We look first at what we know, second at what we don’t want to know, and third at the vacuum of language that make us a nation. Viewing the Arabic language as an “other” doesn’t allow us to see that part of our identity as part of our self, and prevents people from being exposed to the works written in Arabic that reflect Jewish Israeli identity.
WPJ: You introduce the idea of Israeli Orientalism in what ways have you seen the U.S. reject or buy into this idea when dealing with Israel?
YM: When we write about Israeli orientalism, first we have to connect it to the general idea of orientalism. The general idea of orientalism goes back to the work of Edward Said and the body of language that not only shaped the East but also shaped the West, which means that by creating binary differentiations between the East and the West, it’s also an imagination of the East and a shaping of the West. Israel is quite an interesting case, and we can learn quite a lot from it, because Israel at the end of the day was created by both people of Ashkenazi descent mainly from the West and of Sephardic descent mainly from the East. But the idea of the Zionist culture, and the whole idea of the creation of the Jewish state in Palestine, were at the of the day European ideas. A lot of the ideas of those people who created the state were influenced by orientalist thinking. They looked at the other, the Orient, and they romanticized it and they exoticized it. They had to characterize these groups as something that would be similar to themselves because they wanted to become local, but they also had to be very, very different because they didn’t want o be Arab. I think that this can tell us quite a lot.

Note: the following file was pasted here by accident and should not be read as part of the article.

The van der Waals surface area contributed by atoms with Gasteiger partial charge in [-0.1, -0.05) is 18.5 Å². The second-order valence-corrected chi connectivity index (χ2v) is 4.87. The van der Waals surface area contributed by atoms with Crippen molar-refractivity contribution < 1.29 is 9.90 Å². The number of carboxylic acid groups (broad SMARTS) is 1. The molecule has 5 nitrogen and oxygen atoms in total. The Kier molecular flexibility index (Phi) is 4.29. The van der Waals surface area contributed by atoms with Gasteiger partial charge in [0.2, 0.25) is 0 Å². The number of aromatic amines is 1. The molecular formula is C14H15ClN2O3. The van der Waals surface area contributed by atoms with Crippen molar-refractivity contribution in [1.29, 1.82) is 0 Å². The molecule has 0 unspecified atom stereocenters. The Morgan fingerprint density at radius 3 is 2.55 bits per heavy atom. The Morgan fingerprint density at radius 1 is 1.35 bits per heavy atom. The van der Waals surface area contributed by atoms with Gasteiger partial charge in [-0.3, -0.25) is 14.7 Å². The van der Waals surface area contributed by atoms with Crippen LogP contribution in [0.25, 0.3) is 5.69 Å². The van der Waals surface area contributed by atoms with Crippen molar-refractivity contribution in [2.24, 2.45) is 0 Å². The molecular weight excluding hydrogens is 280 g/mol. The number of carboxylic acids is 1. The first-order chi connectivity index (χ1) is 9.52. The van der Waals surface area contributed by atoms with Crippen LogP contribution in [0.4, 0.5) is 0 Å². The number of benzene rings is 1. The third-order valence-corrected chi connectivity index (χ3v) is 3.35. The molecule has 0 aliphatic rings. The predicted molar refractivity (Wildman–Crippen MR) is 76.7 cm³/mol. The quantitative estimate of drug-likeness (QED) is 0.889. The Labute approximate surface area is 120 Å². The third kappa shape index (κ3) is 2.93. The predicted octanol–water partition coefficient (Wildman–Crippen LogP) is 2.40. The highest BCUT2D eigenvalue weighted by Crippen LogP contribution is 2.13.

WPJ: Your book goes beyond most literature on this topic in terms of how you expand your study of the formation of Israeli culture past the initial immigration waves. How has this cultural formation evolved during the digital age?
YM: Generally, regarding the movement of Israeli culture, that this idea of the process or the problems that we identify in the book—imitation, participation, adaptation, displacement, and identity—is not a linear one. A good example would be the keffiyeh, the famous Arab dress worn by men, which was considered in the 1930s and 1940s to be a local sign. You could see Zionist Jews put the keffiyeh on their heads, including leaders like former Prime Minister Shimon Peres, who just passed away. It was considered something that was very, very local. Then you jump—or leapfrog—to 2016, and you see one member of the Knesset criticizing an Arab member of the Knesset for having the keffiyeh, and she considered it to be an act of provocation. Which means that some of the symbols that were Arab and were adapted by Jews, and were considered signs of localness by them, today have ceased to be signs of localness at all. In other examples, such as the way some of the words in Arabic were adopted by Hebrew, there is a complete denial. In others, you sometimes see a better type of relationship.
It is not a straight line; sometimes, Arab culture is the opposite of Israeli culture, and sometimes there will be complete denial, and they will say there is no connection whatsoever between the Israeli and the Arab. In some areas, there is an acknowledgement that there are Arab ingredients in what we consider to be Israeli. If we highlight the connection and if we are not willing to turn a blind eye to the creation of Israeli culture, which is very much based on Eastern culture between Arab and Jews, one would argue that it could be some kind of breakthrough, in which the Jews would not see the Arabs as the ultimate other but as part of the self. Maybe this can be the one way create something that would unite us.
This interview has been edited and condensed for clarity.
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[Interview conducted by Kristine Jordan]
[Photo courtesy of Yonat Sharon]